Tikorangi Newsletter 4, Tuesday 10 September
“Ooh, I bet you’re wondering how I knew
About your plans t’ make Greymouth blue.
Well I heard it through the grapevine
How you remove their road signs
Oh, I heard it through the grapevine”
* Now Tikorangi residents, it is not the fault of Greymouth Petroleum or their contractor that people are “removing” the warning signs from the entry to their new Kowhai C well site. These photographs, taken after smoko on the very day they started work clearly show that there is a full complement of safety signage in place at that time. Since then, our roading man at Council has been told from a most reliable source, “on the grapevine” as he says, that safety signs are “being removed”. This is a matter of public safety and it may be that those alarmist residents who have been in contact with Council expressing concern at the safety of that entranceway have decided to make it even more dangerous by removing signs. Obviously. Seems logical to us here at NPDC.
* And the mayor is not pleased with some of you at Tikorangi. You may have heard him on the 10am news bulletin on National Radio today. My, but he made us proud here back in the office. You will be proud too, to hear that it is only a very few people in Tikorangi who are not thrilled with the new Kowhai C site. The vast majority are very supportive of your mayor, your council and Greymouth Petroleum. Very few indeed object and they are spoiling it for all those of you who think that site is perfectly placed. So to the 85 of you who turned up to the first meeting in the Tikorangi Hall on March 5 and bleated about your concerns, to those of you who turned up in our Council chambers to “support” your speakers on April 23 and again on June 11, to those fictional 80 people who signed the letter you gave us opposing that site (75 of you allegedly being residents or landowners around the immediate block of Kowhai C), to Otaraua Hapu and to those of you who have been hounding us with emails, phone calls and personal visits all year, we say “back off”. You are just a small minority so you don’t count. Your mayor has spoken. And by the by, he is hopping mad at the news (heard down the grapevine, too) that some of you are now referring to him as Rumpelstiltskin.
* Just to clarify the situation with regard to the well site entrance: what is happening now is “construction” and is therefore NOT a controlled activity. When all this frenzy of construction activity is pretty much over in a month or six weeks, only then will the company and Council start on widening the road and making the entranceway safer. Because that is how we operate here at NPDC.
* We are not going to say nga mihi to everybody in Tikorangi. We are not best pleased with you and we are hoping for an improvement in behaviour shortly. Under the new legislation passed by central government, we have been able to pass on certain key names to the GCSB and we expect that they will shortly be conducting raids on certain Tikorangi terrorist cells in search of Greymouth contractor’s missing road signs.
* Don’t make us sad, Tikorangi. We want smiley faces on our next newsletter.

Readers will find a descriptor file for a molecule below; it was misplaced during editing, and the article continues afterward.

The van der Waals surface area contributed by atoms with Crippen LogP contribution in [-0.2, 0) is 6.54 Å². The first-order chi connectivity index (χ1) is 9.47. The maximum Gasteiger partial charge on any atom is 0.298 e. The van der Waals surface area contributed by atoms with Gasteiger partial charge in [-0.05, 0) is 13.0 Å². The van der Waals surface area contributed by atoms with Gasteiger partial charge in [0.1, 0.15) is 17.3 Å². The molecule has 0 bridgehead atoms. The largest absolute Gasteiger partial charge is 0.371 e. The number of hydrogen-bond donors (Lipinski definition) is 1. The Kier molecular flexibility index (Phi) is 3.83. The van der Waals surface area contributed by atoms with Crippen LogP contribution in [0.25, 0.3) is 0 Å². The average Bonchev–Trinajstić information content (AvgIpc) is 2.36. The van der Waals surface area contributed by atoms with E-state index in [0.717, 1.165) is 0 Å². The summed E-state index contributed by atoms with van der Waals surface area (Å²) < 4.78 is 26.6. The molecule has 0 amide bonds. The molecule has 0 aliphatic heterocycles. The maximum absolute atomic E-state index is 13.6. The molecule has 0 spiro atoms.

13th September. My but what a difference a few days can make. Look at all the signage and road cones that have appeared. Were the “removed signs” returned?
- Tikorangi Newsletter 3 (including my letter to NPDC).
- Click here to read the second issue of your Tikorangi News.
- Click here to read the first edition of your Tikorangi News.
The following letter is reproduced with the permission of the writer. Gavin Faull is managing director of Faull Farms Ltd – Trewithen Partnership with land adjacent to the Kowhai C well site. His email was sent to the mayor and councillors on Tuesday September 5.
Like (Otaraua Hapu), like my fellow Tikorangi residents, I too am shocked, disappointed, bewildered at the behaviour of council and the complete ignoring of the concerns of the Tikorangi residents.
I will not repeat all the issues that have been presented over the past months.
I am totally dismayed that
1. No consultation is required with the people of Tikorangi
2. There are no affected parties regarding Kowhai C
3. That we gamble with the future of our agricultural industry and our environment.
We have seen what happened to Fonterra’s reputation in China over a relatively minor “dirty pipe” episode
This was the third scare for Fonterra which represents 25% of the NZ economy.
The environmental risk is huge if there are not very, very strict controls in place, legislated and policed. There seems to be huge difficulty to even monitor traffic movement in Tikorangi – a relative simple process. How are we going to monitor and manage toxic waste?
You know that Fonterra is reviewing very carefully milk collection from land farms in Taranaki and has already advised that no new land farms can supply milk to Fonterra. This is clearly signalling concern by Fonterra.
What is my protection regarding possible toxic contamination with my dairy farm immediately adjacent to Kowhai C?? Am I not an affected party?? I can assure you that if this becomes an issue and Fonterra refuses my milk production then I will have a huge compensation claim from all parties – Greymouth; NPDC,TRC and all executives and members of management of all these companies and organisations who have been charged with the responsibility of professional management. The liability potential would be huge.
As you know I am all for progress. I have been involved in many business developments in Taranaki that have positively helped the economic growth of Taranaki.
I am not for stopping economic development.
I am just amazed at the total lack of management and the enforcing of responsible environmental controls.
Government is elected to represent the people and protect the people.
The concerns of the Tikorangi residents will not go away.
Gavin M. Faull, JP